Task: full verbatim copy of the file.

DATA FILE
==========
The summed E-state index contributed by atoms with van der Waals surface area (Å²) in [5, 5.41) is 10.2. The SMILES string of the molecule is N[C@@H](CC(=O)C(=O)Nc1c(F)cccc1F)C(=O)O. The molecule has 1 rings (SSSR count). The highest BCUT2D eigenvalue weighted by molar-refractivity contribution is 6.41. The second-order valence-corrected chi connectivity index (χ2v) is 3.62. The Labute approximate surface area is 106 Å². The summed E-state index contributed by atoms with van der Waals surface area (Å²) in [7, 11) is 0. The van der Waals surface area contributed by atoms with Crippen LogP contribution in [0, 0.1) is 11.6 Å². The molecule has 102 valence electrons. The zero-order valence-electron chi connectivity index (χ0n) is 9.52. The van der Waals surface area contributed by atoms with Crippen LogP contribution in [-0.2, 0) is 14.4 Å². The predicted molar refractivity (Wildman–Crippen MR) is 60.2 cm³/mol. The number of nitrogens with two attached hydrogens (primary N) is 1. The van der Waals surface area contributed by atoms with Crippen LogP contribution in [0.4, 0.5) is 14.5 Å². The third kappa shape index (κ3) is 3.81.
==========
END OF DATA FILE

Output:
The summed E-state index contributed by atoms with van der Waals surface area (Å²) in [5, 5.41) is 10.2. The SMILES string of the molecule is N[C@@H](CC(=O)C(=O)Nc1c(F)cccc1F)C(=O)O. The molecule has 1 rings (SSSR count). The highest BCUT2D eigenvalue weighted by molar-refractivity contribution is 6.41. The second-order valence-corrected chi connectivity index (χ2v) is 3.62. The Labute approximate surface area is 106 Å². The summed E-state index contributed by atoms with van der Waals surface area (Å²) in [7, 11) is 0. The van der Waals surface area contributed by atoms with Crippen LogP contribution in [0, 0.1) is 11.6 Å². The molecule has 102 valence electrons. The zero-order valence-electron chi connectivity index (χ0n) is 9.52. The van der Waals surface area contributed by atoms with Crippen LogP contribution in [-0.2, 0) is 14.4 Å². The predicted molar refractivity (Wildman–Crippen MR) is 60.2 cm³/mol. The number of nitrogens with two attached hydrogens (primary N) is 1. The van der Waals surface area contributed by atoms with Crippen LogP contribution in [0.4, 0.5) is 14.5 Å². The third kappa shape index (κ3) is 3.81.